(Photo courtesy of artur84 at FreeDigitalPhotos.net)

Creating a Transparent Small Business on Artists’ Row

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Transparency in how you do business takes on a different meaning at Witch City Wicks where owner Liz Frazier lets you actually see how they make their candle products.

Witch City Wicks is an independent and thriving small business based out of Salem, Massachusetts, “the Witch City” from which the name is derived. Each candle is hand-poured in small batches using domestically-grown soy wax, lead free all-cotton wicks, fine fragrance oils and creatively inspired packaging.

“For anyone curious about the process behind creating our products, we’ll also be creating/working on location. You’ll get a unique opportunity to see how things get made.”

Interesting approach…. why go that extra mile?

Witch CityFrazier says, “I definitely feel that the hand-crafted movement is expanding and redefining views on what being creative and artistic can be. These days it’s not strictly putting a paint brush to canvas. And since we’re working and creating our products on site, it seems logical that people be able to watch and chat with us during the process.”

Community interaction is certainly one of the appealing factors of taking part in Salem’s creative business program called Artists’ Row, which runs May-November on a side-street strip of land.

She explains “The programming for Artists’ Row this year was intriguing because it’s showcasing creative businesses, people who hand-craft their products to sell. Hand-crafted items have become a huge element for the creative economy in recent years and it was exciting that Artists’ Row was bringing makers to Salem this year. Being able to start out in this kind of venue is giving us great experience in what it would be like to run our own storefronts, if that’s what we decide to do in the future.”

Witch City Wicks was founded in 2010 by Frazier, a former professional graphic designer, who desired to elevate creative expression from a digital medium to something more tactile.

liz fTo do this, she tapped into social media.

“I have a background in advertising/marketing and social media is a necessity when promoting a brand. In the beginning Facebook was a main channel for promoting for me, but I’d say that Instagram has had the most impact in driving sales. I currently update on Facebook, Twitter (on occasion), Instagram and am starting to tap into Pinterest more.”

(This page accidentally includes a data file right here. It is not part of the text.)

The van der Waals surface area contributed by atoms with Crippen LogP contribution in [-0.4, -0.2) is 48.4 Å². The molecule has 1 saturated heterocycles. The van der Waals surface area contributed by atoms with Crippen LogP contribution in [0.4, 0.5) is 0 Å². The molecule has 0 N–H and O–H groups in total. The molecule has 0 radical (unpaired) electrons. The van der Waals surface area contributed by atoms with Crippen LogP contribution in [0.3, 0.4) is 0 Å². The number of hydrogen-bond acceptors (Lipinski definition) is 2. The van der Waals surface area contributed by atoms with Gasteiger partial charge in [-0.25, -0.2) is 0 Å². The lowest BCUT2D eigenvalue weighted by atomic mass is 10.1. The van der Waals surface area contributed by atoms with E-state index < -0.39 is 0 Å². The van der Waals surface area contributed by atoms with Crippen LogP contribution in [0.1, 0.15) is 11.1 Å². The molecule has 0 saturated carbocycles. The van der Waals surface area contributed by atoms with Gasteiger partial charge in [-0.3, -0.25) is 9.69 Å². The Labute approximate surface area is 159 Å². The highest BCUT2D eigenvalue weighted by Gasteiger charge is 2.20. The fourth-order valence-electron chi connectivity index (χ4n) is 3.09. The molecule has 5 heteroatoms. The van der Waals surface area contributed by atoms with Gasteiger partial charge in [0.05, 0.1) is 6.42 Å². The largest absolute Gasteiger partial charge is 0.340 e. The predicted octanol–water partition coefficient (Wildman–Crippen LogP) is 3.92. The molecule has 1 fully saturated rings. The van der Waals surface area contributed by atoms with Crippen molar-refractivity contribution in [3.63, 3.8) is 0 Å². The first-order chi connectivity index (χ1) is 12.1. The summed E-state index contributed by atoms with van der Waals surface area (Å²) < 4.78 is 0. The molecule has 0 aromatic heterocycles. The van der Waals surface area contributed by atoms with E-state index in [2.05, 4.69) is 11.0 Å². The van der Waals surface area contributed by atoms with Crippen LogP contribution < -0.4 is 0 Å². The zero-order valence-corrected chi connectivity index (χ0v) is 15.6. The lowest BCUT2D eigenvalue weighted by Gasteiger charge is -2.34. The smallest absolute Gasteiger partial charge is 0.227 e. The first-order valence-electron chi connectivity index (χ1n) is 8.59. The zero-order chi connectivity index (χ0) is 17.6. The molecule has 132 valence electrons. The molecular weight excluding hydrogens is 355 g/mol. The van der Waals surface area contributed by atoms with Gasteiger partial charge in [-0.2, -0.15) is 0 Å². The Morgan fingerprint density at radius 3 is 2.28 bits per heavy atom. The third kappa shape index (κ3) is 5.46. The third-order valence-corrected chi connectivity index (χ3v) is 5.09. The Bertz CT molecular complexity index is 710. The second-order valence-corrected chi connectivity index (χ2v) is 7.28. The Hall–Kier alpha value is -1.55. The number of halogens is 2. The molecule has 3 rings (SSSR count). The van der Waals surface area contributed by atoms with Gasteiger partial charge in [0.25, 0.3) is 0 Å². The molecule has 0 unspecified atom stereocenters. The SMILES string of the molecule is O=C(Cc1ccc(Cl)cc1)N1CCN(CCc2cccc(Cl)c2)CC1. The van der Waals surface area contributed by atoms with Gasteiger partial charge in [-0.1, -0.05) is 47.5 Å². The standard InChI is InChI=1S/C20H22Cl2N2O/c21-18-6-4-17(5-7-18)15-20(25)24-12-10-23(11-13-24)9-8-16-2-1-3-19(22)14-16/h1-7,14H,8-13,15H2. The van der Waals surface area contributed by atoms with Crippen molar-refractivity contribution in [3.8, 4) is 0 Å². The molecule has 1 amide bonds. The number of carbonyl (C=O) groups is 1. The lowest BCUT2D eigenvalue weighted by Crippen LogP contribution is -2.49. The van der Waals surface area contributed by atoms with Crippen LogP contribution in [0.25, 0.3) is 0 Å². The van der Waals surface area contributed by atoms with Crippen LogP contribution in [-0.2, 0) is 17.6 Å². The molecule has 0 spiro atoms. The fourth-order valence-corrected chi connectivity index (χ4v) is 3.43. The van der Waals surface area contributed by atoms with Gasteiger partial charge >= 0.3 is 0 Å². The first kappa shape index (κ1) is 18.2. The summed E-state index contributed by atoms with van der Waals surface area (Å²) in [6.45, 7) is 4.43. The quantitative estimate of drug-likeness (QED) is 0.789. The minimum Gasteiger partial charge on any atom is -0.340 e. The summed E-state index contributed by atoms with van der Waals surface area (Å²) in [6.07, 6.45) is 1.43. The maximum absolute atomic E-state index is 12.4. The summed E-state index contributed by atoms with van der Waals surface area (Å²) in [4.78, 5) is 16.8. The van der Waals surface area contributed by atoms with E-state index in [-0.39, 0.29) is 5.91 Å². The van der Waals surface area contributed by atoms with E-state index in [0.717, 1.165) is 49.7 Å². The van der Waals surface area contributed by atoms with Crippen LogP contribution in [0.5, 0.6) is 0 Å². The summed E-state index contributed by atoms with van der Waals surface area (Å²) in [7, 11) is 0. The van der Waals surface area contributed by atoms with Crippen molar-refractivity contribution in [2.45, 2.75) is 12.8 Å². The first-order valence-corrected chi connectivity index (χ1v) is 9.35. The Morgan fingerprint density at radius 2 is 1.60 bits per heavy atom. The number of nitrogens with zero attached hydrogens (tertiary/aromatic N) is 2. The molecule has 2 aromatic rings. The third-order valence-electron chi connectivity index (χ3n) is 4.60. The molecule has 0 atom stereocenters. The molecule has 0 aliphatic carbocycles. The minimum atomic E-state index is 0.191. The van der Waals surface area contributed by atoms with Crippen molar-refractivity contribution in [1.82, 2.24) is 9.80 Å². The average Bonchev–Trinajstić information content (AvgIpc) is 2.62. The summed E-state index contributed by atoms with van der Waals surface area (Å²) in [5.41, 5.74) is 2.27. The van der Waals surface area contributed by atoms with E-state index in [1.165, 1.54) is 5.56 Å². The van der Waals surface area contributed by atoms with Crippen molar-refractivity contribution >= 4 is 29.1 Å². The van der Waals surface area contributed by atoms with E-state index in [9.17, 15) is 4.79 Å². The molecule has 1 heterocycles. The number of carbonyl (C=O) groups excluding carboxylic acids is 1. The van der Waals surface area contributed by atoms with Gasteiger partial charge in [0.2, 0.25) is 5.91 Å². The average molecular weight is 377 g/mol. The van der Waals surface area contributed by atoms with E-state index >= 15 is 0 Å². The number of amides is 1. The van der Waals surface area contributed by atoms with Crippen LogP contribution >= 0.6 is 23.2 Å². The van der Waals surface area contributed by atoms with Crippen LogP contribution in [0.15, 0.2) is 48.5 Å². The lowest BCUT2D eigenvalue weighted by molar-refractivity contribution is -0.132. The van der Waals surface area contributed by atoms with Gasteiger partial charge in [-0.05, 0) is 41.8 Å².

Mainly selling through her online shop, Etsy and in person at various markets, the result has been a diverse range of classic and alternatively-themed collections of quality, long-lasting candles, that also enhance home decor.

Asked what was the biggest hurdle to overcome when starting her small business, Frazier says “The biggest hurdle has been tackling work/life balance. When you’re a small business, it’s very easy to get sucked into working all of the time. I have two children, who were very young when I started this, and it was difficult to manage my growing business and making sure my family’s needs were met. It’s still a challenge today.”

Speaking of a challenge, in a city full of artists, what does she feel sets her and her store’s contents apart from others?

“To my knowledge there aren’t many other candle makers in Salem, so I think that is high on the list of what sets me, specifically, apart from other artists. The current lineup of artists at Artists’ Row differ from traditional artists in that while we’re still creative in nature, we produce affordable products for purchase. Not everyone can afford a $400-$800 original painting, but a reasonably priced, hand-crafted item is a bit more tangible and someone gets to take home something that an artist created.”

And not letting an opportunity slip away without asking an expert for a tip, what’s the best way to enjoy a soy candle at home?

“When you light your candle for the first time, make sure the wick is about 1/4″ high. Soy candle wax has a memory of sorts, and will burn best and smell strongest if you establish a good melt pool straight off the bat.”

salem_large“Upon first lighting, please leave it going for between 2-3 hours,” she adds. “This will also help prevent the wax from ‘tunneling.’ Soy candles should never remain lit for longer than 2-3 hours at a stretch, and always let them cool completely before relighting. Once the wax has burned down to about 1/2″, please discontinue use.”

She advises, “You don’t want to scorch the furniture or risk cracking the glass! Store your candles in a cool, dry place away from direct sunlight.”

Witch City Wicks is located at 24 New Derby Street in Salem’s Artists’ Row.